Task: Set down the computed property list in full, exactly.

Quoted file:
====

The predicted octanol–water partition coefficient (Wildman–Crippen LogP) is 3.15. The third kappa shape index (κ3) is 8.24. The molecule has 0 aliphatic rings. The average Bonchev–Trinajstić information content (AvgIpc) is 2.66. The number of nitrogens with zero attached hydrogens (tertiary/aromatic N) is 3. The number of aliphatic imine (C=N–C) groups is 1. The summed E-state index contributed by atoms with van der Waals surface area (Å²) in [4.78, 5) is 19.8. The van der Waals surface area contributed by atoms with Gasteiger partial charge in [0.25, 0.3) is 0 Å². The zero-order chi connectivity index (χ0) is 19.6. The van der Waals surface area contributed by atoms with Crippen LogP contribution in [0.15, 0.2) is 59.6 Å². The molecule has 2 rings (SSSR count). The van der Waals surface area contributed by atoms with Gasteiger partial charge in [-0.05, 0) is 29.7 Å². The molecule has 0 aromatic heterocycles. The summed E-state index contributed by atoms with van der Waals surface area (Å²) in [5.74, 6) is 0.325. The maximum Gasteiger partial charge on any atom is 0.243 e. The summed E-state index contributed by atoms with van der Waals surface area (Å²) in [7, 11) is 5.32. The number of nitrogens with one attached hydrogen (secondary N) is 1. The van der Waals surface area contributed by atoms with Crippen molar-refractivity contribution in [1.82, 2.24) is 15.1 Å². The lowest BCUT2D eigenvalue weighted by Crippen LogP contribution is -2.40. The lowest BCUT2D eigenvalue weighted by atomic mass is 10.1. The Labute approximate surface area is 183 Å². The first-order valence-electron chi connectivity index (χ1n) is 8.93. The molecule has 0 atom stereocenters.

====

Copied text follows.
The predicted octanol–water partition coefficient (Wildman–Crippen LogP) is 3.15. The third kappa shape index (κ3) is 8.24. The molecule has 0 aliphatic rings. The average Bonchev–Trinajstić information content (AvgIpc) is 2.66. The number of nitrogens with zero attached hydrogens (tertiary/aromatic N) is 3. The number of aliphatic imine (C=N–C) groups is 1. The summed E-state index contributed by atoms with van der Waals surface area (Å²) in [4.78, 5) is 19.8. The van der Waals surface area contributed by atoms with Gasteiger partial charge in [0.25, 0.3) is 0 Å². The zero-order chi connectivity index (χ0) is 19.6. The van der Waals surface area contributed by atoms with Crippen LogP contribution in [0.15, 0.2) is 59.6 Å². The molecule has 2 rings (SSSR count). The van der Waals surface area contributed by atoms with Gasteiger partial charge in [-0.05, 0) is 29.7 Å². The molecule has 0 aromatic heterocycles. The summed E-state index contributed by atoms with van der Waals surface area (Å²) in [5.74, 6) is 0.325. The maximum Gasteiger partial charge on any atom is 0.243 e. The summed E-state index contributed by atoms with van der Waals surface area (Å²) in [7, 11) is 5.32. The number of nitrogens with one attached hydrogen (secondary N) is 1. The van der Waals surface area contributed by atoms with Crippen molar-refractivity contribution in [1.82, 2.24) is 15.1 Å². The lowest BCUT2D eigenvalue weighted by Crippen LogP contribution is -2.40. The lowest BCUT2D eigenvalue weighted by atomic mass is 10.1. The Labute approximate surface area is 183 Å². The first-order valence-electron chi connectivity index (χ1n) is 8.93. The molecule has 0 atom stereocenters.